What is a Men’s Salon? And What do Women Have to Do With It?

By Kristen Barber

When I explain my research to people, they often ask: “What is a men’s salon, exactly?”In a fleeting interaction I might sBarber_idea3imply describe it as a salon dedicated to the primping and preening of men. The high-service men’s salons in my study tout stylish haircuts, fine manicures, exfoliating facials, and meticulous waxing services. But to more accurately explain what a men’s salon is involves understanding that gender is actively produced, not a static characteristic of a person or place.

In my article, “Men Wanted”: Heterosexual Aesthetic Labor in the Masculinization of the Hair Salon, I tackle the organizational efforts that make the salon an “appropriate” place for well-to-do, straight, and often white men. This is significant since the salon is historically associated with women and seems an unlikely place in which men can approximate culturally valorized forms masculinity. One way both salons in my study masculinize the space is by demanding what I call heterosexual aesthetic labor from the mostly women workers. Aesthetic labor highlights the importance of workers’ appearances and use of their body in frontline service work, where employees interact face-to-face with customers. Workers are hired because they embody the aesthetic values of a retail brand, with white, middle-class workers, for example, reflecting the identities of white, middle-class consumers. This assures consumers they are in the “right place” for people like them and is a key mechanism in reproducing social differences and inequalities.

When we look at retail organizations and brands, though, we shouldn’t overlook the role of sexuality in aesthetic labor. This is clear in my fieldnotes and interviews with the employees and clients at both salons. These data reveal that the organizations hire heterosexual, feminine looking women to act as identity resources for men’s momentary projections of straight masculinity, which might otherwise come under suspicion at the salon. I show how the organizations I studied hire straight, conventionally feminine women, develop these women’s appearances, and use them to represent the salons’ “brands.” For example, Trish, a 29-year-old massage therapist, and the only queer identifying participant in my study, was acutely aware that the salon employs pretty straight women:

“I don’t know how I got the job. I had longer hair then, that’s probably why. [Tyler, the owner,] didn’t know I was queer then. But he definitely wants to know if they’re cute… Tyler definitely hires pretty girls, for sure. And if you show up without makeup on, he’ll be mad.”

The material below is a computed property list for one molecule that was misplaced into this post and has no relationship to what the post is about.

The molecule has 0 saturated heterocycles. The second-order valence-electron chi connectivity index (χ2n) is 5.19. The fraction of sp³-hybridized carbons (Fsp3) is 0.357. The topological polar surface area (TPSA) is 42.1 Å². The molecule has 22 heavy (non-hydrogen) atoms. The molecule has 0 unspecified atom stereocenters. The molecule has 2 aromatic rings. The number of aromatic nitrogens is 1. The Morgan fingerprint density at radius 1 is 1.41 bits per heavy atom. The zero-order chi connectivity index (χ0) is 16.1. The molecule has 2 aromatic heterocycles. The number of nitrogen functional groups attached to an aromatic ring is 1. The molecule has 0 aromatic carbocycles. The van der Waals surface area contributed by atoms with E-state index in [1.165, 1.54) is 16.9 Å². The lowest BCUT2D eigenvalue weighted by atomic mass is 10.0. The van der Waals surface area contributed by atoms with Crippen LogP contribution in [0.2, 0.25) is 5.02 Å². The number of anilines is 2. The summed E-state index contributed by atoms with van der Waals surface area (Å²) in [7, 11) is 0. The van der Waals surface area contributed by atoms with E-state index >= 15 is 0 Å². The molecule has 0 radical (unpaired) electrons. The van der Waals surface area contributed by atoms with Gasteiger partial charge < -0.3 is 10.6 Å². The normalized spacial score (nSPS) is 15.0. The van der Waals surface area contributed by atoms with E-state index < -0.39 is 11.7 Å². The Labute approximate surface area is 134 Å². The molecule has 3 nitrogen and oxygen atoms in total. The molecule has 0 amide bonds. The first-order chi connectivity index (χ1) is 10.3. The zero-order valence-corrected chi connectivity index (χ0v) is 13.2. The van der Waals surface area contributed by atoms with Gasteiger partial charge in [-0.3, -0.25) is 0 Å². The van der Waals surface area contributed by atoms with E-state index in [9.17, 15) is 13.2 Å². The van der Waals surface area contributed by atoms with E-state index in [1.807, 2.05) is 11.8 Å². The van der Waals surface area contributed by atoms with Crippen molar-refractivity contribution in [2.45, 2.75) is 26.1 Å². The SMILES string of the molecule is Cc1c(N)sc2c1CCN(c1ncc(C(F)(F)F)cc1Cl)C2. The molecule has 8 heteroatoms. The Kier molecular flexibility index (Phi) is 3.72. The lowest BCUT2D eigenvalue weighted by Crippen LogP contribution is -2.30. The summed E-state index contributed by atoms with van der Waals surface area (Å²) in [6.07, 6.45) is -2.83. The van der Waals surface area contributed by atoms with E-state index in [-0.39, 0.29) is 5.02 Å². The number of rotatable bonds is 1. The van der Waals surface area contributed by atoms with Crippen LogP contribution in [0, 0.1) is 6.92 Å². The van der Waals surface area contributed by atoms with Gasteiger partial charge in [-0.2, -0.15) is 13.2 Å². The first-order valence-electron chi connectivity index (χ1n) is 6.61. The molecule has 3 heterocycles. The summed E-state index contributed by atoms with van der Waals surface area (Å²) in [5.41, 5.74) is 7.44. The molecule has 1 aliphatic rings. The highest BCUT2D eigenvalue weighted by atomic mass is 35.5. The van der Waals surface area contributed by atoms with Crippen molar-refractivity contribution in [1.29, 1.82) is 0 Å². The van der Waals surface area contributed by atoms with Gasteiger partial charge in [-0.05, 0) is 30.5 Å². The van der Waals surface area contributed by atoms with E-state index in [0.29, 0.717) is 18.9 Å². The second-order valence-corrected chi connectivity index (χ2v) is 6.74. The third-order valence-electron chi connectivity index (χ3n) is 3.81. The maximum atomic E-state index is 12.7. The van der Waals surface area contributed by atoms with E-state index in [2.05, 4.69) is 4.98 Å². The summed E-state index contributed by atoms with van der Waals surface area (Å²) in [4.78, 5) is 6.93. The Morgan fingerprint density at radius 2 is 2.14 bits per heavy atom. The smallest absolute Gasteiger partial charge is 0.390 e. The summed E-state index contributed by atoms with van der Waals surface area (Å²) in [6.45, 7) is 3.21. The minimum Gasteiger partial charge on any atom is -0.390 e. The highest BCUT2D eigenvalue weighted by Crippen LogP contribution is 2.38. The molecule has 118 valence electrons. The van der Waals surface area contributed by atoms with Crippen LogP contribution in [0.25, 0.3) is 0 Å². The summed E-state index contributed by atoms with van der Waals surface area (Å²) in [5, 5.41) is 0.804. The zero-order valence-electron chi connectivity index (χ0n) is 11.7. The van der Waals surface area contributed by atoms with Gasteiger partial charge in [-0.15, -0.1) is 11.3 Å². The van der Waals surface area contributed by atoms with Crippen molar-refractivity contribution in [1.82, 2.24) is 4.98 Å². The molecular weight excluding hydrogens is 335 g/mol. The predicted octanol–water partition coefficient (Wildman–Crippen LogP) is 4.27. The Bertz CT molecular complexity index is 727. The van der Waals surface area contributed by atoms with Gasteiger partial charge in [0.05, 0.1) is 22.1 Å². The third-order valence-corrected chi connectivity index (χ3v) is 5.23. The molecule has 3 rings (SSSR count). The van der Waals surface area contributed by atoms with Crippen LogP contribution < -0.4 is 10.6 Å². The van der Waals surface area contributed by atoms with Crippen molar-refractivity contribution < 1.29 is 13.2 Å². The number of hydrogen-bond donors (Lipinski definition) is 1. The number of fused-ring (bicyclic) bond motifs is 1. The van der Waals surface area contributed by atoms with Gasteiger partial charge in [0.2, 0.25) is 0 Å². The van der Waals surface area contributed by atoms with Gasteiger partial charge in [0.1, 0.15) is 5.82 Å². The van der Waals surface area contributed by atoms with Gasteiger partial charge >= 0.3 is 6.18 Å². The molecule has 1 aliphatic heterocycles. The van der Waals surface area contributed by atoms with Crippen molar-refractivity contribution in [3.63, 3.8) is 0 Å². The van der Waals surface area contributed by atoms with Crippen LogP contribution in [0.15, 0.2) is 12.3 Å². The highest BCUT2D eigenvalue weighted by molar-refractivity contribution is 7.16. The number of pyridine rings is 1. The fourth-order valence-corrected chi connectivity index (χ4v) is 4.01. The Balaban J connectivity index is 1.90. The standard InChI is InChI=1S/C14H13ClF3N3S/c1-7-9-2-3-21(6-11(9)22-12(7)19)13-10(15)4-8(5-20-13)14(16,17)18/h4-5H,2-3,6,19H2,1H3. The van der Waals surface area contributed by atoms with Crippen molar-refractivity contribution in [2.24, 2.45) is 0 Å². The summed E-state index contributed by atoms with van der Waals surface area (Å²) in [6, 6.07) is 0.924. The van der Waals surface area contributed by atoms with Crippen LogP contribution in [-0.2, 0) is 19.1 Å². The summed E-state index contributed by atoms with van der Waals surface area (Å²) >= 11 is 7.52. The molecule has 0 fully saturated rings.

Trish sees herself as having slipped through the cracks of otherwise consistent hiring criteria that conflates long hair and makeup with straight womanhood. These women appear on postcards and in commercials, while the few men who cut hair at these places are absent from marketing efforts.

Unlike sexy women hired at Hooters and who appear on the restaurant’s billboards for hot wings, the women working at my salons serve the corporate function of combatting narrow, culturally entrenched ideas about who goes to high-service salons: women and gay men. And this is indeed work for women, who shoulder the burden of neutralizing the interpersonal effects of institutionalized heterosexual aesthetic labor. In other words, they are each individually responsible for dealing with daily negative outcomes of the salons’ larger sexual cultures.

The salons’ clients pick-up on and exercise their “right” to the women’s bodies and sexualities. Their ogling and flirting creates dilemmas for these workers who then engage professionalizing and essentializing rhetoric to manage this objectification. These dilemmas were often justified with a casual “boys will be boys” attitude that allows interactions with clients to continue uninterrupted. All of this works to commodify the women’s heterosexual identities and the agency they deploy to deflect unwelcome sexual attention while also supporting a masculine brand image and a heteromasculinizing consumer experience.

So, when people ask me what a men’s salon is, I have a lot to say. And most of it is about how hard women are asked to work and what they are required to endure to make salons into spaces straight men might frequent.

Kristen Barber is Assistant Professor of Sociology and faculty affiliate in the Women, Gender, and Sexualities Department at Southern Illinois University, Carbondale. Her article, “Men Wanted”: Heterosexual Aesthetic Labor in the Masculinization of the Hair Salon, is published in Gender & Society August 2016 30 (4). Her book, Styling Masculinity: Gender, Class, and Inequality in the Men’s Grooming Industry, is published by Rutgers University Press. See here. She is also an editorial board member for Gender & Society.

 

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